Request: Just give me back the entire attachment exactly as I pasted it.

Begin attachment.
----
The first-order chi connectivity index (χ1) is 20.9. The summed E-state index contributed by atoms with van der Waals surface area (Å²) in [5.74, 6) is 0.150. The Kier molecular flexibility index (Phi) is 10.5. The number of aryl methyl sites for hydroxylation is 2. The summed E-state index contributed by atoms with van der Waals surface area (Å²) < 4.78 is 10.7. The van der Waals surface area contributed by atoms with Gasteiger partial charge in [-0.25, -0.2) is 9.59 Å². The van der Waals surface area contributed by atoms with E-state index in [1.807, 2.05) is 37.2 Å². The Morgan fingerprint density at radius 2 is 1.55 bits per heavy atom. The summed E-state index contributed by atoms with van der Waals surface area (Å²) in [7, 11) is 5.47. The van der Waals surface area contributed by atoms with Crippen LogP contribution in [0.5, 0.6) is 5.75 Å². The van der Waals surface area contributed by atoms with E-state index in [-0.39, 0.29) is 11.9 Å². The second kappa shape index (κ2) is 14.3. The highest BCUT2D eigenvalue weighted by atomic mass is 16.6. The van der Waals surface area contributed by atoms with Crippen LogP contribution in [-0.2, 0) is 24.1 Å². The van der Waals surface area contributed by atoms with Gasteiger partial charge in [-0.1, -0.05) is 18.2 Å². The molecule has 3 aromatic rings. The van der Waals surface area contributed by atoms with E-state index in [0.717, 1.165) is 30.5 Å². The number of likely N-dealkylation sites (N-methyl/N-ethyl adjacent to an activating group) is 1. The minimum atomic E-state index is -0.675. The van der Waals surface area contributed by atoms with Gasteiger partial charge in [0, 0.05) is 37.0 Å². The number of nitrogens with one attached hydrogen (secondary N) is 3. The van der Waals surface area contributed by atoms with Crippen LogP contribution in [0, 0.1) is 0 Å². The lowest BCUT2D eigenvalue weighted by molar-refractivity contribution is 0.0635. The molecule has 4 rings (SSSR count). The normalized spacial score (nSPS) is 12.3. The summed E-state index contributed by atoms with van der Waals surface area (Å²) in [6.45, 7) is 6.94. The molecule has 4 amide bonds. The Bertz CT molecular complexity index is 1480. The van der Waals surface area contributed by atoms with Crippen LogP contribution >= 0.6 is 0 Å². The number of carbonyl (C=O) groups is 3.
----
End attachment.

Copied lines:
The first-order chi connectivity index (χ1) is 20.9. The summed E-state index contributed by atoms with van der Waals surface area (Å²) in [5.74, 6) is 0.150. The Kier molecular flexibility index (Phi) is 10.5. The number of aryl methyl sites for hydroxylation is 2. The summed E-state index contributed by atoms with van der Waals surface area (Å²) < 4.78 is 10.7. The van der Waals surface area contributed by atoms with Gasteiger partial charge in [-0.25, -0.2) is 9.59 Å². The van der Waals surface area contributed by atoms with E-state index in [1.807, 2.05) is 37.2 Å². The Morgan fingerprint density at radius 2 is 1.55 bits per heavy atom. The summed E-state index contributed by atoms with van der Waals surface area (Å²) in [7, 11) is 5.47. The van der Waals surface area contributed by atoms with Crippen LogP contribution in [0.5, 0.6) is 5.75 Å². The van der Waals surface area contributed by atoms with E-state index in [-0.39, 0.29) is 11.9 Å². The second kappa shape index (κ2) is 14.3. The highest BCUT2D eigenvalue weighted by atomic mass is 16.6. The van der Waals surface area contributed by atoms with Crippen LogP contribution in [-0.2, 0) is 24.1 Å². The van der Waals surface area contributed by atoms with Gasteiger partial charge in [-0.1, -0.05) is 18.2 Å². The molecule has 3 aromatic rings. The van der Waals surface area contributed by atoms with E-state index in [0.717, 1.165) is 30.5 Å². The number of likely N-dealkylation sites (N-methyl/N-ethyl adjacent to an activating group) is 1. The minimum atomic E-state index is -0.675. The van der Waals surface area contributed by atoms with Gasteiger partial charge in [0, 0.05) is 37.0 Å². The number of nitrogens with one attached hydrogen (secondary N) is 3. The van der Waals surface area contributed by atoms with Crippen LogP contribution in [0, 0.1) is 0 Å². The lowest BCUT2D eigenvalue weighted by molar-refractivity contribution is 0.0635. The molecule has 4 rings (SSSR count). The normalized spacial score (nSPS) is 12.3. The summed E-state index contributed by atoms with van der Waals surface area (Å²) in [6.45, 7) is 6.94. The molecule has 4 amide bonds. The Bertz CT molecular complexity index is 1480. The van der Waals surface area contributed by atoms with Crippen LogP contribution >= 0.6 is 0 Å². The number of carbonyl (C=O) groups is 3.